Poplar, known botanically as Populus, is a species of fast-growing trees with more than a dozen cultivars and hybrids including Aspen trees. Poplars are medium to large trees with straight trunks and an upright growth habit. Many cultivars reach up to 100 feet in height at maturity with foliage that is roughly spade or maple leaf-shaped with lightly to deeply toothed margins. The poplar species is tolerant of a wide range of soil conditions, but there are a few parameters that must be heeded to keep the trees healthy and problem free.
Poplar is not terribly fussy about its soil conditions and will tolerate a wide range of textures provided there is good drainage and no pooling of stagnant water in the soil. Light clay, sand, loam and humus soils are all acceptable for poplar. Heavy clay soils or those with poor drainage should be amended with coarse sand, small aggregate, peat and or perlite to improve drainage and oxygenation at the root zone.
Soil Acidity and Alkalinity
Poplar will thrive in both slightly acidic as well as slightly alkaline soil pH. The ideal range to provide is between 6.0 and 8.0 pH. Soils higher than 8.0 and very alkaline should be amended with sulfur or other acidifiers to lower the pH. When soil is lower in pH than 6.0, very acidic soils should be amended with lime or other base amendments to raise the pH. Planting soil should be amended and topdressings of amendments can keep the pH in the proper zone if needed.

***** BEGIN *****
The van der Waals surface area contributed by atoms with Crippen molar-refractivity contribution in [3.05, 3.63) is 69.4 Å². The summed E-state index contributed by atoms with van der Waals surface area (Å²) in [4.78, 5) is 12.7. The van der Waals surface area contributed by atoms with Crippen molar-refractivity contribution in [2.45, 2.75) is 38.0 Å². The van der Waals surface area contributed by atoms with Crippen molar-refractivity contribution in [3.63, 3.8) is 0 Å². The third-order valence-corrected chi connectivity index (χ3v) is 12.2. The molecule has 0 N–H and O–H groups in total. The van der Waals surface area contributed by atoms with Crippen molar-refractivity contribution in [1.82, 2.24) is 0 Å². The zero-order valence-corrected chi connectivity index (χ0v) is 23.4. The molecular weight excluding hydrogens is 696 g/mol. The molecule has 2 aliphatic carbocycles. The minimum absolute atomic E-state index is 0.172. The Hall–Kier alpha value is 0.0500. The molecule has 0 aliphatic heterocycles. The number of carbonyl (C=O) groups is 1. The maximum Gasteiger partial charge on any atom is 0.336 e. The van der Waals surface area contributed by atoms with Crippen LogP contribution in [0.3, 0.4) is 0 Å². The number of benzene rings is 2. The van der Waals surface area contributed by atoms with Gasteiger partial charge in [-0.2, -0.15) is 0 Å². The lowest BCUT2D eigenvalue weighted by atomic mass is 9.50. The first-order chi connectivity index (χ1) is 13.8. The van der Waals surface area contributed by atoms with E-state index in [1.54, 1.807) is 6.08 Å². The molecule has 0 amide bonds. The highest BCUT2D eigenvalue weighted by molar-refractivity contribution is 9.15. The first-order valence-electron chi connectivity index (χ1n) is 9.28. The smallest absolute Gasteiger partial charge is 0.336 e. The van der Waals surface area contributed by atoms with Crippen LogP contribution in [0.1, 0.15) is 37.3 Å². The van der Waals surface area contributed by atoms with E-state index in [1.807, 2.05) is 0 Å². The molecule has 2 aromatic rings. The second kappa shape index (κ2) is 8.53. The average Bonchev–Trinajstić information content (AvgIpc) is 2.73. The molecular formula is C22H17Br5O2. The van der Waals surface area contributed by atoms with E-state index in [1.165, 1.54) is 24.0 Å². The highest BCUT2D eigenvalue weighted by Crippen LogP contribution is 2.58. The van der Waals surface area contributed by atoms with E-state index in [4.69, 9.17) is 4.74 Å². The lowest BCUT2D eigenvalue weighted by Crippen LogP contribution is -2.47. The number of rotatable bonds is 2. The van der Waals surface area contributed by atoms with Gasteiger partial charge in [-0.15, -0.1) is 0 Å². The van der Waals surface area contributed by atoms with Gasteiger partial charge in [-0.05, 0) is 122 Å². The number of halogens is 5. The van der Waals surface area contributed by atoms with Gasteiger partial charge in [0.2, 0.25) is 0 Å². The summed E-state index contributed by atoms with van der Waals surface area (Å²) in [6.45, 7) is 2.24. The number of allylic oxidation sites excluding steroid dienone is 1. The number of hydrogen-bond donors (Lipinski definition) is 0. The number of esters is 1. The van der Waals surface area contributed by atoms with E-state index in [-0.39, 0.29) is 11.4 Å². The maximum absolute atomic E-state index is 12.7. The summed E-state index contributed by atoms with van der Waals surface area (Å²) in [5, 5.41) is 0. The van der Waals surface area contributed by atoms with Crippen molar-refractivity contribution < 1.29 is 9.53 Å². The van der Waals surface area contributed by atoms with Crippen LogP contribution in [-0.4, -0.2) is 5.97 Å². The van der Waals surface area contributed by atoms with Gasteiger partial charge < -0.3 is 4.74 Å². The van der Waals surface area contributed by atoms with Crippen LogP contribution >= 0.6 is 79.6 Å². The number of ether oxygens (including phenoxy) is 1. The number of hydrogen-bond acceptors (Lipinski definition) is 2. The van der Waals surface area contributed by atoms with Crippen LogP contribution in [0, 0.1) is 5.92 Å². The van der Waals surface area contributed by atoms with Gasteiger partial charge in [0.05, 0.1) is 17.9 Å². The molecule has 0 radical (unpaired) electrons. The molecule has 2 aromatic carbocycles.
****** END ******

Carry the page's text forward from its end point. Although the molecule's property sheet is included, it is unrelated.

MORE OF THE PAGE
Poplars are highly adaptive to varying levels of moisture in the soil. The preference is for easy draining soil that is consistently very moist but does not remain soaking wet for extended periods. Poplar will tolerate wet to flooded soil conditions temporarily without much harm. It will also tolerate dry soil and drought conditions for short intervals but may drop its leaves prematurely to cope with extended periods of drought, particularly in summer when heat exacerbates the lack of soil moisture.
Poplar is a fast growing species and nutrient rich soils help to ensure healthy and strong tissue growth. When grown in nutrient deficient soils, generous amendments of well aged livestock manure and quality compost should be added to the planting soil. For established plantings of poplar, the trees should be top dressed once or twice a year with several inches each of organic materials. The manure and compost will boost the soil quality and provide nutrients for the poplar roots. Slow-release tree fertilizers with a guaranteed analysis of 4-1-4 or 3-1-2 will also help to boost soil fertility gently over time and will not harm the tree.